“That’s a tribute to Jack,” Quinn said. “The one thing that is special about BU hockey is how the former players feel about the program. It’s just amazing how many guys want to come back, how much they care. I’m not surprised how many guys showed up. It really represents what BU hockey is all about.”

The long roster of distinguished players is a part of the Parker legacy, but the old coach says it’s a reciprocal relationship.

“The reason why I was the coach here for 40 years was that I had so many great players,” Parker said. “It’s as simple as that.”

So there’s a bit of whiplash this year on Commonwealth Ave. While it was expected that BU would take a step back in the first year without its iconic leader, the Terriers’ struggles are still a bit of a surprise. Quinn may be a “new” coach, but he’s hardly an unfamiliar face, having been Parker’s assistant for five years, including the 2009 national title-winning season. So the growing pains he’s experiencing are a little worse than anticipated.

Still, Parker’s optimistic about the future of what is still largely “his” program.

“I’m really happy that the program’s in good hands with David,” he said. “I’m happy that we’ll have a good recruiting class the next two years, and the program will jump back from this year very quickly.”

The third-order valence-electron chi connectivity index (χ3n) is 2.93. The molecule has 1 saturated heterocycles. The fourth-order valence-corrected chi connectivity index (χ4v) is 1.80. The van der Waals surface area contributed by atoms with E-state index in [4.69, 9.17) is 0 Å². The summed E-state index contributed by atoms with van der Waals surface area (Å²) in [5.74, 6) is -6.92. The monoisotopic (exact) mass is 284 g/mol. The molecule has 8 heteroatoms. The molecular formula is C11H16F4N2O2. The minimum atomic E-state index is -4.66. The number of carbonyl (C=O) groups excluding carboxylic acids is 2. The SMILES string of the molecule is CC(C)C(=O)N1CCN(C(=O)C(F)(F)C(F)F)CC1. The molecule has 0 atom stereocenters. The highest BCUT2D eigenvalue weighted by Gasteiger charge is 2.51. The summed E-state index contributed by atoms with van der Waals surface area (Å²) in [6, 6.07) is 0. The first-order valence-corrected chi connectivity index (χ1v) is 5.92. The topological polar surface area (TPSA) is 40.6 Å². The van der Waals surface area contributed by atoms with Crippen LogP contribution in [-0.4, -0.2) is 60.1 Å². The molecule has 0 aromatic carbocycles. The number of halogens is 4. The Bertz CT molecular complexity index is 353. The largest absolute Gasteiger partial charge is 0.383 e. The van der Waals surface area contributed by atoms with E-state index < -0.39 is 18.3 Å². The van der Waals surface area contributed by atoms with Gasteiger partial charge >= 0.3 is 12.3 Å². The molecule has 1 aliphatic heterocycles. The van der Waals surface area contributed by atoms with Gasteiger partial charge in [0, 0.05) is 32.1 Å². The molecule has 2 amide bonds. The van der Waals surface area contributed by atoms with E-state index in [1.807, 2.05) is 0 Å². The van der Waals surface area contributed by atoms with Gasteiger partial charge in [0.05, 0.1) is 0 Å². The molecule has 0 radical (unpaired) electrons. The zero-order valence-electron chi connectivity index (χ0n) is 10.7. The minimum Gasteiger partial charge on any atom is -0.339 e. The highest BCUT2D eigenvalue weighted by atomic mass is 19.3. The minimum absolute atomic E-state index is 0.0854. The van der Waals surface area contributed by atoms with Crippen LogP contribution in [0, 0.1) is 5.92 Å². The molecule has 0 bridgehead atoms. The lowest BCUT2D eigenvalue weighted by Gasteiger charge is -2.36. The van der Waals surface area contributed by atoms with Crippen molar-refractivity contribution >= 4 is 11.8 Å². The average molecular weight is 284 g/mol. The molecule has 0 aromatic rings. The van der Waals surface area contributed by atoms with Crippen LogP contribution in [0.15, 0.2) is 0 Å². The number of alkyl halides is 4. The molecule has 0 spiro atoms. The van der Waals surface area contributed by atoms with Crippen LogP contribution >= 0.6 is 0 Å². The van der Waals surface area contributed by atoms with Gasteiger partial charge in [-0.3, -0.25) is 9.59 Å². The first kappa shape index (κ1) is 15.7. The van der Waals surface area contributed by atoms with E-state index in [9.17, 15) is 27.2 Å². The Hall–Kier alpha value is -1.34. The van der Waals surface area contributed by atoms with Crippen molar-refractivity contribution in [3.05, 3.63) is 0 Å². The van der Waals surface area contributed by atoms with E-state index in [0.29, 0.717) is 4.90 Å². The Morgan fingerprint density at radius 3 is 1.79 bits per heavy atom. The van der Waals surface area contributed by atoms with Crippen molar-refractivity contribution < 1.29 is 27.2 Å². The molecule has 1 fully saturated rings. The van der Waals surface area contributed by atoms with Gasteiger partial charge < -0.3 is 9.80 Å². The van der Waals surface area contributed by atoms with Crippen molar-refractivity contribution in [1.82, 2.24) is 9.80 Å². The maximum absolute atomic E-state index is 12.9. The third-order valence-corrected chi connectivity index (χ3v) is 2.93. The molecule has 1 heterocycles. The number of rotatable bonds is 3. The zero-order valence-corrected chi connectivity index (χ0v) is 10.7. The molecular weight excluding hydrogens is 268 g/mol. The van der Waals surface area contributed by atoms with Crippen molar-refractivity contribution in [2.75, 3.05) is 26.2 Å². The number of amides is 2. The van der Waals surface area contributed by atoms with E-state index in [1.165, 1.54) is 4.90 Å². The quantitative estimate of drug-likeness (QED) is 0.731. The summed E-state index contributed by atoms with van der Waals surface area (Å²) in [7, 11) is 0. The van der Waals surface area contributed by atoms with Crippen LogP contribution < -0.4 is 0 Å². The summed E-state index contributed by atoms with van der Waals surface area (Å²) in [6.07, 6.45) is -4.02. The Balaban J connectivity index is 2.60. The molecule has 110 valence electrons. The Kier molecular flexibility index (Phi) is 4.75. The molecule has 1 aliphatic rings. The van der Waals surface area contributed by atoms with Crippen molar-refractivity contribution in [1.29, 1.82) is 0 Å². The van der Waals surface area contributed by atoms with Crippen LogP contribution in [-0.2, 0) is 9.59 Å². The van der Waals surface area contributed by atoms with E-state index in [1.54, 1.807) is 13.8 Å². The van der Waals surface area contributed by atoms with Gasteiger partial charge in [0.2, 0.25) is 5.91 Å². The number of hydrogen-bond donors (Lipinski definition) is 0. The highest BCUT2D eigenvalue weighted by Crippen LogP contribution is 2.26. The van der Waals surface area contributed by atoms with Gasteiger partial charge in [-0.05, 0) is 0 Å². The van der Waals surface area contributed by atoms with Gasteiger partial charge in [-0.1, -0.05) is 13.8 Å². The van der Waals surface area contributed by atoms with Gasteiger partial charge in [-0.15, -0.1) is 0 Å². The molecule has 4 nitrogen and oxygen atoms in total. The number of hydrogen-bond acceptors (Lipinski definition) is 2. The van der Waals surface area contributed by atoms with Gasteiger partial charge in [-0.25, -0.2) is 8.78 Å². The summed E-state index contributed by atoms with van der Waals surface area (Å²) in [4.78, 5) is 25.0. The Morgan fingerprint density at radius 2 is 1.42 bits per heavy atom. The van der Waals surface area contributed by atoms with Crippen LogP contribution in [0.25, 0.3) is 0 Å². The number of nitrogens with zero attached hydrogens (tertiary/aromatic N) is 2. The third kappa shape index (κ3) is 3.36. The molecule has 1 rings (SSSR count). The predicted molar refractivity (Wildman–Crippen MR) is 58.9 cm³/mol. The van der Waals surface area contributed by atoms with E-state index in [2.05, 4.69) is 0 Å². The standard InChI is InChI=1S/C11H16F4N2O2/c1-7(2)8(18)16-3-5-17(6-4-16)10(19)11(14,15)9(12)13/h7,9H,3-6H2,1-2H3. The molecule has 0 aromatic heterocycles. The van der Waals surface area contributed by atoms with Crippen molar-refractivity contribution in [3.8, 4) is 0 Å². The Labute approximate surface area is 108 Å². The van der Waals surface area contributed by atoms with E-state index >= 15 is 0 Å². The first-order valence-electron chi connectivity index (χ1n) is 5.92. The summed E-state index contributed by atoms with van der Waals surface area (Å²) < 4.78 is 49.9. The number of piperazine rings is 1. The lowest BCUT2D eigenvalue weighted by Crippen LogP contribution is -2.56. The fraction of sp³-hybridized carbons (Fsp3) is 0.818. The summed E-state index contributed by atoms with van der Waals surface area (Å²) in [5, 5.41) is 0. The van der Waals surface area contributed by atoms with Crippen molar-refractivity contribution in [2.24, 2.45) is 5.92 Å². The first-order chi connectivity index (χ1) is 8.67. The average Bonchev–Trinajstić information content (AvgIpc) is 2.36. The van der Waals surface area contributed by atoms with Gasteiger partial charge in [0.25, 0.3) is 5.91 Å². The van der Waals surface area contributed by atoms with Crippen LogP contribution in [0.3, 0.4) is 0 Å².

It’s possible that Jack Parker Night was the first sign of that very thing. The Terriers beat Northeastern Friday night, on a game-winner scored by Needham, Mass., native Danny O’Regan – wearing the No. 10 previously worn by such luminaries as Hetnik, Vic Stanfield, Dave Silk, Ed Ronan and Chris Higgins.

It was a unique night for a few reasons. Beyond the Parker number retirement ceremony – originally scheduled for Feb. 15 but postponed due to a snowstorm – it was also the last home game for the team’s five seniors. But BU also played with a limited lineup, as four players were benched due to disciplinary issues. Though three of the players dressed due to the team’s already short roster, they didn’t see any ice time.

Yet between O’Regan’s game-winner, as well as goals from two promising freshmen in Kevin Duane (New Canaan, Conn.) and Robbie Baillargeon (Enfield, Conn.), the Terriers found a way, getting a late empty-netter from Ahti Oksanen to seal the 4-1 victory. They continued to thrive the next night, sweeping the Huskies with a 4-2 win.

Though Duane and Baillargeon never played for Parker, they were recruited by him before his departure. They, just like the many players that came before them during Parker’s 40 years behind the bench, know that the deepest tradition of BU hockey isn’t the national titles, the jerseys, or the Olympians. It’s Parker himself.

“I know what Coach Parker means to all those players,” Quinn said. “There’ll be a connection with Jack for every player that comes through this program. He’s so symbolic of this program.”

Player of the Week

Jon Gillies, so., Providence

Gillies (South Portland, Maine) has not been as good this year as he was in his stellar debut season, but he was the key to Providence’s surprising sweep of Maine at Alfond Arena. His combined 63 saves over the two nights led the Friars to 4-2 and 3-2 victories, making them only the second visiting team to take even one win from Maine all year.